Chambre de commerce du Montréal métropolitain

A changing world: Getting ready the jobs of the future!

To develop and grow, companies need access to labour that is suited to their needs. A variety of factors, particularly new technologies and an aging population, influence the business environment.

We provide here an overview of the situation and the city’s opportunities. Our goal is to provide a common tool for analysis that socioeconomic players can use to fill future positions.

This tool was developed in partnership with the Bureau de coopération interuniversitaire, the cégeps of Montréal and Éducation Montréal, the Communauté métropolitaine de Montréal, the Conseil emploi métropole, the ministère de l’Économie, de la Science et de l’Innovation et des Exportations and the Regroupement des collèges du Montréal métropolitain.


Challenge N1 : Consistent drop in the availability of labour

Between 2013 and 2017 330 000 jobs will need to be filled in the Montréal CMA, 68 % of them (224 900) due to retirements.

In Quebec, retirement will affect certain skill levels more. From 2013 to 2022, over a third of managers will have to be replaced, and 31 % of professional positions (requiring a university education) will need to be filled. During the same period, a third of vacant positions will be filled by technical level jobs (requiring a college education).

This decline in the pool of potential workers directly influences corporate and economic growth and public finances.

Percentage of the population aged 20 to 64 compared with the total population of the Montréal census metropolitan area (CMA)

Source : Institut de la statistique du Québec

CHALLENGE N2 :Historically low productivity

Compared with 14 other major North American cities, the Montréal CMA is trailing when it comes to productivity.

This is a historical trend : growth in productivity was one of the lowest from 1981 to 2013(1,23 %, Center for Productivity and Prosperity, 2014 report).

This weak productivity impairs our ability to create wealth and diminishes our standard of living.

GDP per job in 2013
(thousands of dollars, PPP)

Source : IDQ, in cooperation with the Board of Trade and Montréal International

CHALLENGE N3 :Encouraging but weak outlook for growth

The city’s economic growth will be greater than that of Quebec and Canada overall, but will nevertheless remain weaker than that of the CMAs of Vancouver and Toronto.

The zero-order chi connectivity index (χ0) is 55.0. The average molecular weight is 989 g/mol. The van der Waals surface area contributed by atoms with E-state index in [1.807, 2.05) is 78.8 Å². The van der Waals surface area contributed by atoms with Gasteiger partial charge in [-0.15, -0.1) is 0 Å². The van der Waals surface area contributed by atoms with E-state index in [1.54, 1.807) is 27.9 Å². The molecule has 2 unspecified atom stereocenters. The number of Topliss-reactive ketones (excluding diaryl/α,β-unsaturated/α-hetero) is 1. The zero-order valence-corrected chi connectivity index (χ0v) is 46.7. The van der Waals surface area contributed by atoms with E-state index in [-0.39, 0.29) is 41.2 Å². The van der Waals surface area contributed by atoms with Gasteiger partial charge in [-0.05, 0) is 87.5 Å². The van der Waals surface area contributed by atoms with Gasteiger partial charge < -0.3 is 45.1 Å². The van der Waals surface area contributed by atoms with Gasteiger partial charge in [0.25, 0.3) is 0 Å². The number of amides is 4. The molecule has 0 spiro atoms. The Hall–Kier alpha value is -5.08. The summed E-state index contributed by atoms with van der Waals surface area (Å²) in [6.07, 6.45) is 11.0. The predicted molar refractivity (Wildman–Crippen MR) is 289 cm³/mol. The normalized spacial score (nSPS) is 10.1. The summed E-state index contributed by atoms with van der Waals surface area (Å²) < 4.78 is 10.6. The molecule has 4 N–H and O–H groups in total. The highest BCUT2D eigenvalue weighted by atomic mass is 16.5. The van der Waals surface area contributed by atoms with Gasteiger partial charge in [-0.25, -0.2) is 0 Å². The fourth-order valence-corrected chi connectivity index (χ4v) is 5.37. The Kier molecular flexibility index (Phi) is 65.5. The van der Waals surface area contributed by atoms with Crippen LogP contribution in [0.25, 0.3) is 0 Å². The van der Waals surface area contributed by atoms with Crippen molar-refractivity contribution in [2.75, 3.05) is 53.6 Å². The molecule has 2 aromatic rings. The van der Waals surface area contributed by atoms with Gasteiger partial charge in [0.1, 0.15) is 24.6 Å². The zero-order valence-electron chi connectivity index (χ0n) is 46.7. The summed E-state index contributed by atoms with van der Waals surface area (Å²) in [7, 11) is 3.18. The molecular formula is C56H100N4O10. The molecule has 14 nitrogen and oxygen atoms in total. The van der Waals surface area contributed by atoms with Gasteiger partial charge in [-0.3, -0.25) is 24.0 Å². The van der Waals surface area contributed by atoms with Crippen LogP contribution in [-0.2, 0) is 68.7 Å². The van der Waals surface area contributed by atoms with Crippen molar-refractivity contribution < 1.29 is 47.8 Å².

Weak economic growth influences our ability to effectively finance public services.

Real growth in GDP

Source : Conference Board of Canada

We need to find ways to increase our productivity and wealth…
Recruiting skilled labour is one of the main challenges of businesses in the city.


There is a direct link between productivity and graduation rates.

Productivity and human capital
North American CMAs, 2011-2012

Sources : Share of university degrees : U.S. Census Bureau (ACS 2011) and Statistics Canada (National Household Survey, 2011)
GDP per job : Bureau of Economic Analysis, Conference Board of Canada, OECD and Statistics Canada

The number of graduates in science, technology, engineering and mathematics (STEM) influences productivity.

The city has a two-part challenge : increasing productivity compared with major Canadian cities and vis-à-vis major American cities. Education is one of the most important investments for the individual, society and businesses. It also leads to social progress, innovation and a more united society.

A higher graduation rate is the best way to improve a society’s standard of living.

Number of STEM graduates per 100 000 inhabitants
(Canada, 2011 and U.S., 2013)

Source : Institut du Québec in cooperation with the Board of Trade and Montréal International

High school, college and university studies are essential to holding a job and increasing revenue.

There is also a direct link between the graduation rate and the employment rate. Furthermore, the placement rate for students with a technical education has substantially increased since the mid-1990s, reaching a peak of 94.3% in 2011.